To further illustrate how this might benefit someone, let’s assume a 45 year-old individual contributes $19,500 to their Roth 401(k) throughout the course of 2021. Over and above the $19,500, their employer contributes another $14,500 to their 401(k) via matching and profit-sharing contributions. Collectively, $34,000 is contributed to their 401(k) throughout the course of the year. In the event their plan allows for them, they would be able to contribute an additional $24,000 to the plan via after-tax contributions (taking into account the $58,000 limit referenced above). So rather than saving an additional $2,000/month in a taxable investment account, they will be able to allocate a significant amount of additional savings to their 401(k). And by then rolling these dollars into a Roth IRA (or performing an in-plan conversion), the growth associated with these contributions will be tax-free. Therefore, they will have effectively increased the limitation on Roth IRA or Roth 401(k) contributions from $6,000 or $19,500 (in 2021) to $30,000 or $43,500, respectively.
Also of note, for self-employed persons with individual 401(k)s, the ability to contribute on an after-tax basis can be included in your plan document. Importantly, after-tax contributions will offset the ability for one to make additional profit-sharing contributions (which are pre-tax), which is oftentimes one of the primary motivators for individuals who establish individual 401(k)s – tax deferral.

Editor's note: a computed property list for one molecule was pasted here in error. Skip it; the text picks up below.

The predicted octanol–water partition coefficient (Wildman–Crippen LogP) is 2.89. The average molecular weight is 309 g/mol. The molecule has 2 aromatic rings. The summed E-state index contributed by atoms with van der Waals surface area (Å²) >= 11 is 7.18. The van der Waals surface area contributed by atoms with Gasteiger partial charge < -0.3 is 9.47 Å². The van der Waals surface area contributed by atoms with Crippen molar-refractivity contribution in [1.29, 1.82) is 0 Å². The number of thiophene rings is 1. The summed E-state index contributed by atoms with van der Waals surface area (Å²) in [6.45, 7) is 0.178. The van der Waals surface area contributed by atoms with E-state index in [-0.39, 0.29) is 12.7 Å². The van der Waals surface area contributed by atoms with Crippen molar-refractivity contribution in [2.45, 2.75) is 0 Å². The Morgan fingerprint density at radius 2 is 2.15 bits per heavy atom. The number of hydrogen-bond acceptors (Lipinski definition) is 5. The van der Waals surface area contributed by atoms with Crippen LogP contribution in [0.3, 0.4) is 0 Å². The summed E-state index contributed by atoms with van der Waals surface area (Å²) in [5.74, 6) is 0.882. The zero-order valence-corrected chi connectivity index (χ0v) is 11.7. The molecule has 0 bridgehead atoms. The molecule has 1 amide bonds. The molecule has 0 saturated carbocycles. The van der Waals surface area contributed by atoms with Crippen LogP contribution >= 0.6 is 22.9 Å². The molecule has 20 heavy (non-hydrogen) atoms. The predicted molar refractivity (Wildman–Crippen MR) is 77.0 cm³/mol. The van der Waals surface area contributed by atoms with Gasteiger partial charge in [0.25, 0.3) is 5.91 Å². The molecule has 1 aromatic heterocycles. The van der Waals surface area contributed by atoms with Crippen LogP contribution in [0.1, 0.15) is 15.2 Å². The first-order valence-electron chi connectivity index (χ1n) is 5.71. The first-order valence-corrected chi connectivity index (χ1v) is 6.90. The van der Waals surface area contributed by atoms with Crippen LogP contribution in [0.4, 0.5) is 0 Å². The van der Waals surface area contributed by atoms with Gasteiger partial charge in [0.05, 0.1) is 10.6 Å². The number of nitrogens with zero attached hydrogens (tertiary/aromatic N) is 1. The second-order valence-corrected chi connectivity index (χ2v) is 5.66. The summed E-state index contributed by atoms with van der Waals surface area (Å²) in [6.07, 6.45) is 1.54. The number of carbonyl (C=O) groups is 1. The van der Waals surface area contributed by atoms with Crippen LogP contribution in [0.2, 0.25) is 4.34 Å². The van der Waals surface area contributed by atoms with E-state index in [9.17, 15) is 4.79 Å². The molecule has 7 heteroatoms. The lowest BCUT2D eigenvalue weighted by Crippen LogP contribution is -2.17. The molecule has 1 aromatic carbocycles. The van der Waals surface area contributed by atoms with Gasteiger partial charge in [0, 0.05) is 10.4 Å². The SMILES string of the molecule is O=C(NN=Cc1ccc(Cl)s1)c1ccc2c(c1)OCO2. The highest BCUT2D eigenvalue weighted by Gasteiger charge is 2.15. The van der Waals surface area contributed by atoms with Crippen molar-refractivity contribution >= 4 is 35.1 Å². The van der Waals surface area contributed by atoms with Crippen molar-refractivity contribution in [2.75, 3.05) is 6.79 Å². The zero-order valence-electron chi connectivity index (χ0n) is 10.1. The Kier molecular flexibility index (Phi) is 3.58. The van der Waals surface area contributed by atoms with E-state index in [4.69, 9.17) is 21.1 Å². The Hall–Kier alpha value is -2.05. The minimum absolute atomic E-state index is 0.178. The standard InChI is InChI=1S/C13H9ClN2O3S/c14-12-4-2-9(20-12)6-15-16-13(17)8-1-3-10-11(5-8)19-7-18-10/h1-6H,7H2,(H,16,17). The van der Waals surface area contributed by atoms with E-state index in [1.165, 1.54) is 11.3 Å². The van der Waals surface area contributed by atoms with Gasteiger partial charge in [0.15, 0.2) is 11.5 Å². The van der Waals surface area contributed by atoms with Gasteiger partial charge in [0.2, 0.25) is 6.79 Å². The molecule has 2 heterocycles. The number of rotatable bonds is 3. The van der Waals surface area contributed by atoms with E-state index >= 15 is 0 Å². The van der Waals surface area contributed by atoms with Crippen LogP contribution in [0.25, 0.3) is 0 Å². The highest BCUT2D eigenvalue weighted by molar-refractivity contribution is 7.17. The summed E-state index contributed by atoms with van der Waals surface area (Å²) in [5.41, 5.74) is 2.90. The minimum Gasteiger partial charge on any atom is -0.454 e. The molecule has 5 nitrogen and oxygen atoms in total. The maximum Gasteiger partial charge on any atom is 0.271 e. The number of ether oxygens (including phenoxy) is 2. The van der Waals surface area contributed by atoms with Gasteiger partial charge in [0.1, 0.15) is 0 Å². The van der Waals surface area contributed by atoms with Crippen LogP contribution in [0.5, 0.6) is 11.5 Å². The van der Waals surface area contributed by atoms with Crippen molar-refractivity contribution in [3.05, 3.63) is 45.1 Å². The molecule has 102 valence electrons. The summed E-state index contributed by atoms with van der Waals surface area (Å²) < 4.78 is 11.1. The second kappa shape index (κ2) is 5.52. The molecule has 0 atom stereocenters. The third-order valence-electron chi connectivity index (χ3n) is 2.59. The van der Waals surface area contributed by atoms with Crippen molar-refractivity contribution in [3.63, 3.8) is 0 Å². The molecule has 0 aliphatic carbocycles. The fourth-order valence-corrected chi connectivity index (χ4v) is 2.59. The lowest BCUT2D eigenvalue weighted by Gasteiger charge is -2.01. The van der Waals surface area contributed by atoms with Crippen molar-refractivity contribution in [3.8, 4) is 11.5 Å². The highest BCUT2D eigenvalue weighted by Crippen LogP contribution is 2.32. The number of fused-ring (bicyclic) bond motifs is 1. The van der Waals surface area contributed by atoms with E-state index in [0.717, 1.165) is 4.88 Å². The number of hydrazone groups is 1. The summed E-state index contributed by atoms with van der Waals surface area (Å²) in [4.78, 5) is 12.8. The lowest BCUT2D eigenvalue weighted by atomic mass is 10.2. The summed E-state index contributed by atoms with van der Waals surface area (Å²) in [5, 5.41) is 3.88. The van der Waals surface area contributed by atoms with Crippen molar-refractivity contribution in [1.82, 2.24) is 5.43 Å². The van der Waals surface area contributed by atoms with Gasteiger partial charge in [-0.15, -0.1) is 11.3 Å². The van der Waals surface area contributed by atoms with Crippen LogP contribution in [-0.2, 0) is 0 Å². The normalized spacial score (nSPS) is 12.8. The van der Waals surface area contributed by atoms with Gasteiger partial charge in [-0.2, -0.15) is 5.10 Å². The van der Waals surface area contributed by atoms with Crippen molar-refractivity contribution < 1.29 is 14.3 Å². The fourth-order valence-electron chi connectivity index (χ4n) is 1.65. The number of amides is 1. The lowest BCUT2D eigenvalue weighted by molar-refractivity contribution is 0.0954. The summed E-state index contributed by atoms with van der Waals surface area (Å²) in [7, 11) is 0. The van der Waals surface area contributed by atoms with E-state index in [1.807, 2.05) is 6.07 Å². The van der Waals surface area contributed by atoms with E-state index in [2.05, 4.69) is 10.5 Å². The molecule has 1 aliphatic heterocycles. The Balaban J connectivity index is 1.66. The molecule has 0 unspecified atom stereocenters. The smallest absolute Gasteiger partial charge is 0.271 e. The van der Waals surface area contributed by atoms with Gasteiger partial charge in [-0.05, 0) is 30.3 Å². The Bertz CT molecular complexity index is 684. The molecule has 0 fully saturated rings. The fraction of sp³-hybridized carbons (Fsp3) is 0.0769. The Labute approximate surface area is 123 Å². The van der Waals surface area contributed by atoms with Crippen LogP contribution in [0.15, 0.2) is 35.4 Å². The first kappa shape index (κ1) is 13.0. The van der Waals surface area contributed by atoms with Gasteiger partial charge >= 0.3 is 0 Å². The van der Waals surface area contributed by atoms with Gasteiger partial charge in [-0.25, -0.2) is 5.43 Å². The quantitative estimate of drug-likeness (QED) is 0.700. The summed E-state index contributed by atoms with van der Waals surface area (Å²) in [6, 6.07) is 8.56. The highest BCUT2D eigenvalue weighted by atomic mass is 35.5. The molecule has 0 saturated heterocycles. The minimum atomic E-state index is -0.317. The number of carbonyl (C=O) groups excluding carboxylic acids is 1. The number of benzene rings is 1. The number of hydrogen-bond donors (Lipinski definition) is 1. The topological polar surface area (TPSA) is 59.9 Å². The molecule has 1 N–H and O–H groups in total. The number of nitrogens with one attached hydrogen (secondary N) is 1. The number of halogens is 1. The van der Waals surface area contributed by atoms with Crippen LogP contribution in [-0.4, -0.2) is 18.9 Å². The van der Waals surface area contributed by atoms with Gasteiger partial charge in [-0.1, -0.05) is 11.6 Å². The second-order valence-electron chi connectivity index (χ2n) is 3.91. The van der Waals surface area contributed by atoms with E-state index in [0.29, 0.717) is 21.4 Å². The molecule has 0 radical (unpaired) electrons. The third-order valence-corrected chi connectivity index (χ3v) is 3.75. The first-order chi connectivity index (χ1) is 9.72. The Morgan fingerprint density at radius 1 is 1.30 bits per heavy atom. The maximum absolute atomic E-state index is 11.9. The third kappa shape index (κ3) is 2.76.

This opportunity is one that many individuals ought to explore, especially those who desire to save above and beyond typical 401(k) or 403(b) contributions. It is also important to determine what their employer allows. And if the right circumstances exist, we encourage people to engage with their trusted advisors to determine whether or not after-tax contributions are appropriate for them.
This interview has been prepared for informational purposes only. The opinions and analyses expressed herein are subject to change at any time. Any suggestions contained herein are general and do not take into account an individual’s or entity’s specific circumstances or applicable governing law, which may vary from jurisdiction to jurisdiction and be subject to change. Distribution hereof does not constitute legal, tax, accounting, investment or other professional advice. Recipients should consult their professional advisors prior to acting on the information set forth herein. Under certain Treasury Regulations, we inform you that any federal tax conclusions outlined in this communication, were not intended or written to be used, and cannot be used by any taxpayer, for the purposes of avoiding penalties that may be imposed by the Internal Revenue Service.
MAI Capital Management (“MAI”) is a fee-based registered investment adviser and wealth management firm based in Cleveland, with additional offices in Cincinnati, OH, Ponte Vedra Beach and Naples, FL, Nashua, NH, Irvine, CA, Reston, VA, Little Rock, AR, New York City and St. Louis and a presence in Columbus, OH and Miami. MAI’s Cincinnati office is located at 625 Eden Park Drive, Suite 310, Cincinnati, OH 45202. For more information, call 513.579.9400 or visit www.mai.capital